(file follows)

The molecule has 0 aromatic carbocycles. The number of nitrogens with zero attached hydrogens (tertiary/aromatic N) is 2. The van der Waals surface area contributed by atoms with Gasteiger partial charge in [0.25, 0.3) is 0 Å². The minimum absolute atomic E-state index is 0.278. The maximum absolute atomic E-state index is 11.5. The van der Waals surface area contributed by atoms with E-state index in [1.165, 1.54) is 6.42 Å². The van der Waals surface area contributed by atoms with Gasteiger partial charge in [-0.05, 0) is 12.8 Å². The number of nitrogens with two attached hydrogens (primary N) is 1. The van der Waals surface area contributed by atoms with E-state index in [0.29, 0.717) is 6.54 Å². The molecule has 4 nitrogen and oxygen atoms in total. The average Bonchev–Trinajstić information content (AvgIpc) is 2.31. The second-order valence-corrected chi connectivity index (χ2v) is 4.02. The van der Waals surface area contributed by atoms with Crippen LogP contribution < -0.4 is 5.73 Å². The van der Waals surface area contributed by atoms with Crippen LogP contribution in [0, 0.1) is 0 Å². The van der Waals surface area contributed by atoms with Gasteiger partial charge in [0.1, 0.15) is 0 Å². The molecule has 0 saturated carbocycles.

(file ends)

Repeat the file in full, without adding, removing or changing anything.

The molecule has 0 aromatic carbocycles. The number of nitrogens with zero attached hydrogens (tertiary/aromatic N) is 2. The van der Waals surface area contributed by atoms with Gasteiger partial charge in [0.25, 0.3) is 0 Å². The minimum absolute atomic E-state index is 0.278. The maximum absolute atomic E-state index is 11.5. The van der Waals surface area contributed by atoms with E-state index in [1.165, 1.54) is 6.42 Å². The van der Waals surface area contributed by atoms with Gasteiger partial charge in [-0.05, 0) is 12.8 Å². The number of nitrogens with two attached hydrogens (primary N) is 1. The van der Waals surface area contributed by atoms with E-state index in [0.29, 0.717) is 6.54 Å². The molecule has 4 nitrogen and oxygen atoms in total. The average Bonchev–Trinajstić information content (AvgIpc) is 2.31. The second-order valence-corrected chi connectivity index (χ2v) is 4.02. The van der Waals surface area contributed by atoms with Crippen LogP contribution < -0.4 is 5.73 Å². The van der Waals surface area contributed by atoms with Crippen LogP contribution in [0, 0.1) is 0 Å². The van der Waals surface area contributed by atoms with Gasteiger partial charge in [0.1, 0.15) is 0 Å². The molecule has 0 saturated carbocycles.